Climate Change and Reptile Reproduction

As global temperatures continue to climb due to climate change, animals around the world will face new threats. Among the most animals most vulnerable to increasing temperatures are the turtle and other reptile species whose sex is determined by environmental conditions such as temperature. Unlike in mammals, whose sex is determined before development by their genes, many reptile species’ sex is determined by environmental conditions during development (Moyes & Schulte, 2005). Temperature, for example, determines sex in many turtle, lizard, and crocodile species. This mechanism of sex determination is called temperature-dependent sex determination or TSD (Bull, 1980). Climate change is expected to have drastic impacts on sex ratios in species with TSD and could affect the ability of these species to successfully reproduce and survive (Janzen, 1994a).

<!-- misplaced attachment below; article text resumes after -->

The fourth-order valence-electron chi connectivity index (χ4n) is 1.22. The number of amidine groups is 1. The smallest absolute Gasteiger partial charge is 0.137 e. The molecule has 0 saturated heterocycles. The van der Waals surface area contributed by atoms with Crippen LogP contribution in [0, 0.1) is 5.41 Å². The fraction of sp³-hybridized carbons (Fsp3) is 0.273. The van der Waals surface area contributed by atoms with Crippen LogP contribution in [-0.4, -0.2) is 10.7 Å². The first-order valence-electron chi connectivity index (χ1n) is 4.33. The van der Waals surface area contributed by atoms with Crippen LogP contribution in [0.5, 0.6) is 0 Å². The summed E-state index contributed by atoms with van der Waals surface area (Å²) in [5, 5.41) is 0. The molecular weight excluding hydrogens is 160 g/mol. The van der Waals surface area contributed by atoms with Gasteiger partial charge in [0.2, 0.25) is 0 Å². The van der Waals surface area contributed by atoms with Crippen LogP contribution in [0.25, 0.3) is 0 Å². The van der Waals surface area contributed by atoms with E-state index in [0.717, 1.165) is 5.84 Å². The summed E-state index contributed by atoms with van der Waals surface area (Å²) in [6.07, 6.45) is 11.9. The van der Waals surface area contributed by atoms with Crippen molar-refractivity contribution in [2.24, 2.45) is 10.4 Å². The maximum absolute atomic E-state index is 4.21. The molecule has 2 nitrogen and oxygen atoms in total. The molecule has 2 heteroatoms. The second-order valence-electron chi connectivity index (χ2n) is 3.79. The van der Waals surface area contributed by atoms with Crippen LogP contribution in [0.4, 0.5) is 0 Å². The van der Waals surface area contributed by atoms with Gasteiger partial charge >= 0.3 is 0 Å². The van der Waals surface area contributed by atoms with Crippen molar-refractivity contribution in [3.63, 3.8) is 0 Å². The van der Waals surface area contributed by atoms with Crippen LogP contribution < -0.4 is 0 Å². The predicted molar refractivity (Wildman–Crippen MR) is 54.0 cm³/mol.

How does temperature determine sex in species with TSD?

There are many different patterns of TSD that may alter the effect climate change has on sex ratios. TSD species have a temperature at which an equal number of males and females develop, called their pivotal temperature. In some species, temperatures above the pivotal temperature result in eggs developing into females, as shown in the figure below. In other species, temperatures above the pivotal temperature cause eggs to develop into males. Some species have two pivotal temperatures. When temperatures during development are between the two pivotal temperatures, most eggs develop into males. Temperatures more extreme than the pivotal temperatures in either direction cause most eggs to develop into females (Ewert et al., 1994). In all of these cases, extremely warm temperatures could result in eggs developing into individuals of a single sex, skewing sex ratios and making reproduction impossible.